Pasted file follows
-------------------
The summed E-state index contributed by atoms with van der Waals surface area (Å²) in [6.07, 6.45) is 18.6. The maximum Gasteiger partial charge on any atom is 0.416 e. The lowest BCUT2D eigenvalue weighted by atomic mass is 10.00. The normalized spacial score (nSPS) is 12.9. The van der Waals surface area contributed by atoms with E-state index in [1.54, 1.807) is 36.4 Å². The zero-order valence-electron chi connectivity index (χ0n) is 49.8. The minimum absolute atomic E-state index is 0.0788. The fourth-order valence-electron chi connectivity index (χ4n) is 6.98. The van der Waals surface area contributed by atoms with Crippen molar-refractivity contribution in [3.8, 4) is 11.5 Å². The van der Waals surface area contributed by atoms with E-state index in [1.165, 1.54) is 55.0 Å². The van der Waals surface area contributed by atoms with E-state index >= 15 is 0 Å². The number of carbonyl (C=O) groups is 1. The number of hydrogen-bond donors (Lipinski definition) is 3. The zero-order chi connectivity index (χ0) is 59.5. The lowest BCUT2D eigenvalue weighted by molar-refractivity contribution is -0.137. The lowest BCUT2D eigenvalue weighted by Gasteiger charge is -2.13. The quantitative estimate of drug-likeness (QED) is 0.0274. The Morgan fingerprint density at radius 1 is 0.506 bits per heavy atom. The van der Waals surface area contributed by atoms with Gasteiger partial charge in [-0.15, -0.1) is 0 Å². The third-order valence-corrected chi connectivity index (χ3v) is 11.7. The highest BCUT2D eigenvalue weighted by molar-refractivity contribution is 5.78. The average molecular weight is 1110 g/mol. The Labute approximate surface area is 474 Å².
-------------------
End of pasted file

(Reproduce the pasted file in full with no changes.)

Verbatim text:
The summed E-state index contributed by atoms with van der Waals surface area (Å²) in [6.07, 6.45) is 18.6. The maximum Gasteiger partial charge on any atom is 0.416 e. The lowest BCUT2D eigenvalue weighted by atomic mass is 10.00. The normalized spacial score (nSPS) is 12.9. The van der Waals surface area contributed by atoms with E-state index in [1.54, 1.807) is 36.4 Å². The zero-order valence-electron chi connectivity index (χ0n) is 49.8. The minimum absolute atomic E-state index is 0.0788. The fourth-order valence-electron chi connectivity index (χ4n) is 6.98. The van der Waals surface area contributed by atoms with Crippen molar-refractivity contribution in [3.8, 4) is 11.5 Å². The van der Waals surface area contributed by atoms with E-state index in [1.165, 1.54) is 55.0 Å². The van der Waals surface area contributed by atoms with E-state index >= 15 is 0 Å². The number of carbonyl (C=O) groups is 1. The number of hydrogen-bond donors (Lipinski definition) is 3. The zero-order chi connectivity index (χ0) is 59.5. The lowest BCUT2D eigenvalue weighted by molar-refractivity contribution is -0.137. The lowest BCUT2D eigenvalue weighted by Gasteiger charge is -2.13. The quantitative estimate of drug-likeness (QED) is 0.0274. The Morgan fingerprint density at radius 1 is 0.506 bits per heavy atom. The van der Waals surface area contributed by atoms with Gasteiger partial charge in [-0.15, -0.1) is 0 Å². The third-order valence-corrected chi connectivity index (χ3v) is 11.7. The highest BCUT2D eigenvalue weighted by molar-refractivity contribution is 5.78. The average molecular weight is 1110 g/mol. The Labute approximate surface area is 474 Å².